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Dynamic Content: A Short TTL as an Alternative to Purge?

Purging URLs at the Edge when its underlying content changes at the origin infrastructure may seem to be the best way to manage a website dynamic content. Or is it?

In this post, we'll explore the pros and cons of purging, and offer an alternative when appropriate.
Purge¹ is a convenient way to ensure that whenever a piece of content is updated at the origin infrastructure, its cached versions get removed/invalidated at the Edge. It therefore 'guarantees' that from the point of the purge on, end users only get the latest content. Use cases range from updating css/js after a code release, posting new image instances produced by a CMS, or guaranteeing the freshness of a landing page (a.k.a. html page).

While it does achieve its goal in a majority of cases, it is wise to keep in mind that in real life, we've observed some pitfalls that can make the process far from ideal:

  • Over-purging: For convenience and simplicity, entire directories get routinely purged at a time, even if a small portion of the content actually changed. This leads to a great increase in the number of purge requests and additional, unnecessary traffic, between the edge servers and the origin, just to check that few resources actually changed!
  • SPOF: It relies on a process that can become a single point of failure
    • From the requestor side, all purge API calls must be coded and synchronized with CMS whenever content changes, and results verified for possible errors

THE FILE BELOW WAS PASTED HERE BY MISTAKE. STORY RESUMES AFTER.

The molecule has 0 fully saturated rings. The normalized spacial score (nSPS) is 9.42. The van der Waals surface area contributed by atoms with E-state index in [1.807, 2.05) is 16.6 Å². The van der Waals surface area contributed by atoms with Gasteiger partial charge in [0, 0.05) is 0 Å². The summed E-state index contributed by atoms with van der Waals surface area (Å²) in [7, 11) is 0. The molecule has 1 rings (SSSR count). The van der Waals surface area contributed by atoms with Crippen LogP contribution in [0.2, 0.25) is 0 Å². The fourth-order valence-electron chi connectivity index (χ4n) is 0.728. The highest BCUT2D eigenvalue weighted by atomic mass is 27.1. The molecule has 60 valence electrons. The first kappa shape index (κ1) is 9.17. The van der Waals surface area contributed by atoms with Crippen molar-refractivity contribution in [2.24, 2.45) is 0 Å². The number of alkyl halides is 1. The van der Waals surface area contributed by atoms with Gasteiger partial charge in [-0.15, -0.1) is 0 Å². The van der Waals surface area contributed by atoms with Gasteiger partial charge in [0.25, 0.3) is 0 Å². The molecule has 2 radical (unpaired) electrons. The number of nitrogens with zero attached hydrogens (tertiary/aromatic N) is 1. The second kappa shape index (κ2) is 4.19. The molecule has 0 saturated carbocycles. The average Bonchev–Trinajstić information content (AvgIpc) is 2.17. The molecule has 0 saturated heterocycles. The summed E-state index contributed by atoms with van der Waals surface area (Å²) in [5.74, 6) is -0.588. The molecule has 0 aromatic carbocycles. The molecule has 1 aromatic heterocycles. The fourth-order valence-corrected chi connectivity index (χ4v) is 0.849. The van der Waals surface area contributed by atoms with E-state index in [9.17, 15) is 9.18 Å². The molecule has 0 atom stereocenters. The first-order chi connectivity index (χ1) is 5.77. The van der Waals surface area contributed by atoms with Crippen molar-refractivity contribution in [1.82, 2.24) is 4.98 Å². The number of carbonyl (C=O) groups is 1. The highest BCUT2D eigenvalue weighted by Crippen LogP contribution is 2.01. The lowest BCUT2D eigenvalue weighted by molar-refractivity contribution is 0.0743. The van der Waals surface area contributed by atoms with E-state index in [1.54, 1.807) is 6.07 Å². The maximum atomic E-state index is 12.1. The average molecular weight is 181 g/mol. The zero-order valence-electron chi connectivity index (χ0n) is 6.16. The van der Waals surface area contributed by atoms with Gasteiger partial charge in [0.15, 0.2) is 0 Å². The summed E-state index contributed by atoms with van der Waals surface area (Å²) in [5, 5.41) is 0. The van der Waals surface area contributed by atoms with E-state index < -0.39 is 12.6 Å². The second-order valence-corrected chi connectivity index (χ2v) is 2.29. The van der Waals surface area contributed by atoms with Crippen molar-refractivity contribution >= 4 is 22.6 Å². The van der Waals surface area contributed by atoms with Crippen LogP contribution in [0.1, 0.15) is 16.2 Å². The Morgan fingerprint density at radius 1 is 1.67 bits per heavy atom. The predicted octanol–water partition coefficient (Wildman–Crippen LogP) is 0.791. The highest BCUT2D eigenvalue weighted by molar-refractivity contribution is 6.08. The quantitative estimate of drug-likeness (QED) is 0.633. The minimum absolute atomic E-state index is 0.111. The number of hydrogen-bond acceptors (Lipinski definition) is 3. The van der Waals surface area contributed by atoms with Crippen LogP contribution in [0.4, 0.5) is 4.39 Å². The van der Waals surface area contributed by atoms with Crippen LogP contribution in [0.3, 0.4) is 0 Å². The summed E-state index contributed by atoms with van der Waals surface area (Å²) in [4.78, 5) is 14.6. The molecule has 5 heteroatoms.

• From the provider side (CDN), purge API availability and execution time may vary
  • Flexibility: The purging infrastructure may not have the same level of control on caching parameters as the Edge servers may have

So what's the alternative?

Even so-called dynamic resources can typically bear some staleness. If the content is cached at the Edge with a short TTL, we can then guarantee acceptable content freshness without incurring the risks associated with the purge process explained above. The main potential downside of reducing a resource Edge cache TTL though is the negative impact it may have on the origin offload, so it is important to understand the relationship between the two.

We graph below representative Edge cache hit rates (= offload) as a function of the TTL, given a particular resource request rate, as observed on the Akamai platform in the US:

TTL Blog Post Image.png Note: The real offload observed by the origin can be significantly higher, since the graph only reports the Edge hits for simplicity. Akamai CDN for instance leverages a cache server hierarchy that increases further the origin offload. Also these graphs represent the typical patterns we observe. Individual resource traffic behaviors may not always conform to them. 

From this graph, we readily see that for popular content a short TTL (< 5 min) may yield significant (> 80 %) offload numbers and alleviate the purging/invalidation process altogether.

For lower request rates, it unsurprisingly would take a longer TTL to achieve respectable offload values. However for these unpopular resources, the offload is generally not a big concern.

To summarize, before making the decision to purge to ensure freshness of your dynamic content, give caching-with-a-short-TTL a try!

If you need additional information and best practices about caching, please consult:

¹ The term 'purge' in this post actually encompasses 2 different possible actions:
  • Actual physical purge of the object at the Edge, forcing a refetch of the resource (thru an http 200) as soon as a request arrives at the Edge
  • Content invalidation whereby a IMS (If-Modified-Since) is sent to the origin, which will only return the http headers (thru a 304) if the content did not change, or a full load (http 200) if the content needs indeed to be refreshed. This is the preferred method as it can alleviate a lot of unnecessary transfer from the origin to the edge servers whenever content hasn't changed